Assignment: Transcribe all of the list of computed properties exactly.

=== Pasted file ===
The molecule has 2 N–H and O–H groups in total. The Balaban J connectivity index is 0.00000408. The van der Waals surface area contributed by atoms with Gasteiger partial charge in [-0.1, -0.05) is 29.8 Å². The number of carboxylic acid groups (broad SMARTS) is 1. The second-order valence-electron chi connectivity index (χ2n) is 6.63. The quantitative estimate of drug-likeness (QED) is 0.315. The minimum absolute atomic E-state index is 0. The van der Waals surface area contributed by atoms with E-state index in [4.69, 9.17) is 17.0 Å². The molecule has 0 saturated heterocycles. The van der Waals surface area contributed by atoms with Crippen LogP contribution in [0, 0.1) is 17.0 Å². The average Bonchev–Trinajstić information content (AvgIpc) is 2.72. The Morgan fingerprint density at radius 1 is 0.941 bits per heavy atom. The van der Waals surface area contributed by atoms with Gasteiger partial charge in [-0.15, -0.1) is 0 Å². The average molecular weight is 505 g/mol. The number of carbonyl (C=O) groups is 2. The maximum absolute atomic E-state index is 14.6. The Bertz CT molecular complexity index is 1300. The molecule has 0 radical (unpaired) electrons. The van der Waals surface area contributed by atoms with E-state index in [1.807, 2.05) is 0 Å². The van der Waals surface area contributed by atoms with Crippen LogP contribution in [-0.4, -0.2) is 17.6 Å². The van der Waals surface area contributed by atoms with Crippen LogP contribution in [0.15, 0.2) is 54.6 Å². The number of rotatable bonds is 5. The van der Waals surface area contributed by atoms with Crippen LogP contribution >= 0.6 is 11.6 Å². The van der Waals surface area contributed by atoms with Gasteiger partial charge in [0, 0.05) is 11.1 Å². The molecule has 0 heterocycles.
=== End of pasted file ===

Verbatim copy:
The molecule has 2 N–H and O–H groups in total. The Balaban J connectivity index is 0.00000408. The van der Waals surface area contributed by atoms with Gasteiger partial charge in [-0.1, -0.05) is 29.8 Å². The number of carboxylic acid groups (broad SMARTS) is 1. The second-order valence-electron chi connectivity index (χ2n) is 6.63. The quantitative estimate of drug-likeness (QED) is 0.315. The minimum absolute atomic E-state index is 0. The van der Waals surface area contributed by atoms with E-state index in [4.69, 9.17) is 17.0 Å². The molecule has 0 saturated heterocycles. The van der Waals surface area contributed by atoms with Crippen LogP contribution in [0, 0.1) is 17.0 Å². The average Bonchev–Trinajstić information content (AvgIpc) is 2.72. The Morgan fingerprint density at radius 1 is 0.941 bits per heavy atom. The van der Waals surface area contributed by atoms with Gasteiger partial charge in [-0.15, -0.1) is 0 Å². The average molecular weight is 505 g/mol. The number of carbonyl (C=O) groups is 2. The maximum absolute atomic E-state index is 14.6. The Bertz CT molecular complexity index is 1300. The molecule has 0 radical (unpaired) electrons. The van der Waals surface area contributed by atoms with E-state index in [1.807, 2.05) is 0 Å². The van der Waals surface area contributed by atoms with Crippen LogP contribution in [-0.4, -0.2) is 17.6 Å². The van der Waals surface area contributed by atoms with Crippen LogP contribution in [0.15, 0.2) is 54.6 Å². The number of rotatable bonds is 5. The van der Waals surface area contributed by atoms with Crippen LogP contribution >= 0.6 is 11.6 Å². The van der Waals surface area contributed by atoms with Gasteiger partial charge in [0, 0.05) is 11.1 Å². The molecule has 0 heterocycles.